Moon Landings | Looking back to NASA's Apollo lunar missions
CHANNEL | BBC 1
FIRST BROADCAST | 21 July 1969
DURATION | 3 minutes 11 seconds
As the Apollo astronauts head back home, scientists around the globe wait expectantly to begin examining samples of lunar soil and rock. Professor Samuel Tolansky is one of them and, as he explains to BBC News reporter Reg Turnill, he hopes that the specimens will help to corroborate his own theories about the origin of the moon. Before he can begin his experiments, however, NASA's own scientists will be screening the samples for any risk of space viruses.
Samuel Tolansky, Professor of Physics at Royal Holloway College, University of London, was also a principal investigator for the Apollo program. A crater situated near the Apollo 14 landing site was named after him.
Man goes into space - next stop: the moon!
An astronomer states the case for putting telescopes on the moon.
Is there life on the moon?
Reg Turnill explores NASA's quarantine facilities.
What will the Apollo astronauts actually be doing on the moon?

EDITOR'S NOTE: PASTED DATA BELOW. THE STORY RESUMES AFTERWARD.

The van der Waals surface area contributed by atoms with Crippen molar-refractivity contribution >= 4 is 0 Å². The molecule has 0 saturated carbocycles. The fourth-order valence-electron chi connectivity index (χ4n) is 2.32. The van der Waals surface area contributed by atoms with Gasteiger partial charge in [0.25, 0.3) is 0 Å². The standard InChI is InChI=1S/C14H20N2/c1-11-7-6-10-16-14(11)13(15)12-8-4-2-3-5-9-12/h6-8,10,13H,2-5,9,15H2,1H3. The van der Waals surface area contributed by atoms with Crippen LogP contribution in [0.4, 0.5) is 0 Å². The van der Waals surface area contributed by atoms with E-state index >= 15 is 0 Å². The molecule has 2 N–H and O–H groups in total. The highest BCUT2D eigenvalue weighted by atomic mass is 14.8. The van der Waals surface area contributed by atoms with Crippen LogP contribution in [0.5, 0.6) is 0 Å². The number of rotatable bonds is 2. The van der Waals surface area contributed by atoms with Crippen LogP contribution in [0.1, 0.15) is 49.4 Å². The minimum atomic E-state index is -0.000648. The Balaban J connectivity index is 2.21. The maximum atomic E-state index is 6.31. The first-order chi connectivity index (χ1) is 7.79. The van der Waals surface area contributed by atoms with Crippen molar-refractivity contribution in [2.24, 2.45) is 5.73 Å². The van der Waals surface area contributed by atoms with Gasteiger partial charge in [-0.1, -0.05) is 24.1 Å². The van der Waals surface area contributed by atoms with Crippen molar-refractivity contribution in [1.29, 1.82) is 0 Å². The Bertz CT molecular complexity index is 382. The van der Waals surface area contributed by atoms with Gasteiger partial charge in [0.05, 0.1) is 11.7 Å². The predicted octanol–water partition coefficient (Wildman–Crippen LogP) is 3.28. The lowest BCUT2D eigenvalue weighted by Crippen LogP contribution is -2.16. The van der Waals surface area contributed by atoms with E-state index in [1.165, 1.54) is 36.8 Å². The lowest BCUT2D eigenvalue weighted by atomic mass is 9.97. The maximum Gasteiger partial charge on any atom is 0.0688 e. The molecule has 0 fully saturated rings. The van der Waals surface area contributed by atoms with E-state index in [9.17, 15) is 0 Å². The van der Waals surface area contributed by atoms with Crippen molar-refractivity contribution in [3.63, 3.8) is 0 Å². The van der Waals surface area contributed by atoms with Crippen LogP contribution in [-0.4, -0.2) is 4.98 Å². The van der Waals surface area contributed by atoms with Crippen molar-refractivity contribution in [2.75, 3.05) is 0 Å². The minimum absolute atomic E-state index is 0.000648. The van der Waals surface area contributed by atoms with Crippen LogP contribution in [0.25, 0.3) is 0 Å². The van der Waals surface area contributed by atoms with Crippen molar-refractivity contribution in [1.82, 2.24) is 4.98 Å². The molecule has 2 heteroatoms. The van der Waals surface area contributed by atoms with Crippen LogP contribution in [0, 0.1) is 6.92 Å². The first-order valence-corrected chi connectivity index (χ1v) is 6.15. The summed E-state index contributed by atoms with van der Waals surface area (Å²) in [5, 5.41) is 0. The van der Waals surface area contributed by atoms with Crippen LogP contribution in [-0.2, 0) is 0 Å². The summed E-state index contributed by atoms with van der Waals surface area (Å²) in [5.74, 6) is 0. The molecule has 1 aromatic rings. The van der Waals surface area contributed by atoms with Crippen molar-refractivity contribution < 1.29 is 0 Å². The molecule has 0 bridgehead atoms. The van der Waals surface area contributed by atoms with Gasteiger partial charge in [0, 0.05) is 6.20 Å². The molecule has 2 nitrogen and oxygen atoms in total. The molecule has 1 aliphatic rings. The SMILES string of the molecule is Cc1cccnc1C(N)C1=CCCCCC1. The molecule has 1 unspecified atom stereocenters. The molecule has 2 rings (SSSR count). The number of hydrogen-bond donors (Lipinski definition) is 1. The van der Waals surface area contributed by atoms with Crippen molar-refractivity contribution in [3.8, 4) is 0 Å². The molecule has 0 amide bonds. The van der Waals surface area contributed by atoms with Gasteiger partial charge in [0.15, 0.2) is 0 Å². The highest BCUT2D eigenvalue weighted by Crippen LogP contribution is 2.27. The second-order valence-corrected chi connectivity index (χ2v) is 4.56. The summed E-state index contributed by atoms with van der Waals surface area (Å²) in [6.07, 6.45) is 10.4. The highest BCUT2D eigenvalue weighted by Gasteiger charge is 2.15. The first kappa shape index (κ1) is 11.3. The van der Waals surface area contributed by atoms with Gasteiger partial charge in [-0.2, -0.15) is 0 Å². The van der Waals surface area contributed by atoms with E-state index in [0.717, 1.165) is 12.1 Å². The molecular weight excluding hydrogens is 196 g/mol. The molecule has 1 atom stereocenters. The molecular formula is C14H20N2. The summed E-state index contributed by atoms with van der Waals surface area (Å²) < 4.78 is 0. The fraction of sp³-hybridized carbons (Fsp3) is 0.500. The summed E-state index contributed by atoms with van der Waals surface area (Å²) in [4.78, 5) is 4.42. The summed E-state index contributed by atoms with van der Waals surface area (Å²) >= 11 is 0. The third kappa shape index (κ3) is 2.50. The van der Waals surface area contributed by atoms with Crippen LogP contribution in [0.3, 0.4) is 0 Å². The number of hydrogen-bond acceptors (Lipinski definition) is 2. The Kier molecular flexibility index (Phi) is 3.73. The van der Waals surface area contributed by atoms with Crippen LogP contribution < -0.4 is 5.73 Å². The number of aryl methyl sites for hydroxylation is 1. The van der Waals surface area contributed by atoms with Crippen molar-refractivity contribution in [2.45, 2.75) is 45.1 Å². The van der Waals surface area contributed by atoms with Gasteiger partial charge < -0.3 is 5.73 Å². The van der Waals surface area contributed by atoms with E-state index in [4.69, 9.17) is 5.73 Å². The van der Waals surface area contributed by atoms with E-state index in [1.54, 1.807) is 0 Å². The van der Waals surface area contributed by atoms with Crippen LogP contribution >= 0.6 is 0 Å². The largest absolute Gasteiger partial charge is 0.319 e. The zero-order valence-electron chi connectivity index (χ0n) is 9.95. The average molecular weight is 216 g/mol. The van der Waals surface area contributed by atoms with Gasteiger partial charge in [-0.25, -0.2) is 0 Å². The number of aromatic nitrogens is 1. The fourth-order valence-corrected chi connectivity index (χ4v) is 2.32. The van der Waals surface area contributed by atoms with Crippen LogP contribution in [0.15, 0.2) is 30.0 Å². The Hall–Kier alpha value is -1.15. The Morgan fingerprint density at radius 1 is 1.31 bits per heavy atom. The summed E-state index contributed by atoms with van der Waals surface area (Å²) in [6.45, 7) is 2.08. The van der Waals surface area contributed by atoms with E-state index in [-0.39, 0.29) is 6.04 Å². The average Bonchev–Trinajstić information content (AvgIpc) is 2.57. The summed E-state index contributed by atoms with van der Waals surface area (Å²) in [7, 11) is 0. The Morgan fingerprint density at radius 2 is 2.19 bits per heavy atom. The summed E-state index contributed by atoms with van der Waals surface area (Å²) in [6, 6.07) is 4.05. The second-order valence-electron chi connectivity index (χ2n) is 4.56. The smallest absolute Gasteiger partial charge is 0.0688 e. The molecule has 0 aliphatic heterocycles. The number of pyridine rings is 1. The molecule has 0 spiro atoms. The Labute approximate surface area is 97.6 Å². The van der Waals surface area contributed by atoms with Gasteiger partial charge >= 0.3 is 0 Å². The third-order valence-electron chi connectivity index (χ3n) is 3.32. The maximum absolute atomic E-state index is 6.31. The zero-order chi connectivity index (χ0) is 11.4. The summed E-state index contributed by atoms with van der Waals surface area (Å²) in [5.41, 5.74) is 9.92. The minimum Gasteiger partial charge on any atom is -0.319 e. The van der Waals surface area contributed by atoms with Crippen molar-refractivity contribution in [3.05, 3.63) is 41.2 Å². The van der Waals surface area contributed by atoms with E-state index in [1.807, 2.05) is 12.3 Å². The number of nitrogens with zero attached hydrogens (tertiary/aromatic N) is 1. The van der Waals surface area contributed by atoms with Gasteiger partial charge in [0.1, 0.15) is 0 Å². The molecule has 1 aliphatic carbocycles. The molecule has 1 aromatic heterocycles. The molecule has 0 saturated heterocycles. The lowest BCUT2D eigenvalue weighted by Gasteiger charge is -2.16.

Was the race to get man on the moon a waste of money?
A British scientist awaits samples of moon dust.
Remembering the moon landings and exploring the solar system.
An interview with former NASA chief Dr Thomas Paine.
Reg Turnill reports on Apollo 15's discovery of the 'Genesis Rock'.
A Christmas conversation about the moon.
How 13 women were blocked from joining NASA's space program.
Michael Portillo revisits the race to the moon.
Looking back to 20 July 1969.
Which will be the next nation to reach the moon?
Why should any nation need to go to the moon again?
Celebrating the 50th anniversary of 'The Sky at Night' with Eugene Cernan.
The artist astronaut of Apollo 12.
The Apollo 16 astronaut finds his way on the moon.
The scientist astronaut of Apollo 17.
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